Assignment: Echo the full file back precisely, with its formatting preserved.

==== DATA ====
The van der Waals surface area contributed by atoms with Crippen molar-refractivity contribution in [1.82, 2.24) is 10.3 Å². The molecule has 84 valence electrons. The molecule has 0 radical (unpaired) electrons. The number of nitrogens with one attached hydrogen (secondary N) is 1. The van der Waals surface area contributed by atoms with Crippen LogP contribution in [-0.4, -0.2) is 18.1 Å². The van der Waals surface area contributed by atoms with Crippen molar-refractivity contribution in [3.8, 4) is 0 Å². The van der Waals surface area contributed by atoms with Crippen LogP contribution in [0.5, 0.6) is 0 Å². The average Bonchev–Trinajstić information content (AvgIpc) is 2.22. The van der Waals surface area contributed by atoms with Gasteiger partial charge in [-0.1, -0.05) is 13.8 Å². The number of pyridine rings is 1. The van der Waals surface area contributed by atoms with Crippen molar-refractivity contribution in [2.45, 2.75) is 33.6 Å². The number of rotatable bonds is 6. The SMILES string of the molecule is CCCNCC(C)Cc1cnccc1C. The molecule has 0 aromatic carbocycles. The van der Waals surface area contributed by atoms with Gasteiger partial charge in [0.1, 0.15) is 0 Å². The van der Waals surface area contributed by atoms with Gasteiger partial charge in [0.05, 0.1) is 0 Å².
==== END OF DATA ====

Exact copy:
The van der Waals surface area contributed by atoms with Crippen molar-refractivity contribution in [1.82, 2.24) is 10.3 Å². The molecule has 84 valence electrons. The molecule has 0 radical (unpaired) electrons. The number of nitrogens with one attached hydrogen (secondary N) is 1. The van der Waals surface area contributed by atoms with Crippen LogP contribution in [-0.4, -0.2) is 18.1 Å². The van der Waals surface area contributed by atoms with Crippen molar-refractivity contribution in [3.8, 4) is 0 Å². The van der Waals surface area contributed by atoms with Crippen LogP contribution in [0.5, 0.6) is 0 Å². The average Bonchev–Trinajstić information content (AvgIpc) is 2.22. The van der Waals surface area contributed by atoms with Gasteiger partial charge in [-0.1, -0.05) is 13.8 Å². The number of pyridine rings is 1. The van der Waals surface area contributed by atoms with Crippen molar-refractivity contribution in [2.45, 2.75) is 33.6 Å². The number of rotatable bonds is 6. The SMILES string of the molecule is CCCNCC(C)Cc1cnccc1C. The molecule has 0 aromatic carbocycles. The van der Waals surface area contributed by atoms with Gasteiger partial charge in [0.1, 0.15) is 0 Å². The van der Waals surface area contributed by atoms with Gasteiger partial charge in [0.05, 0.1) is 0 Å².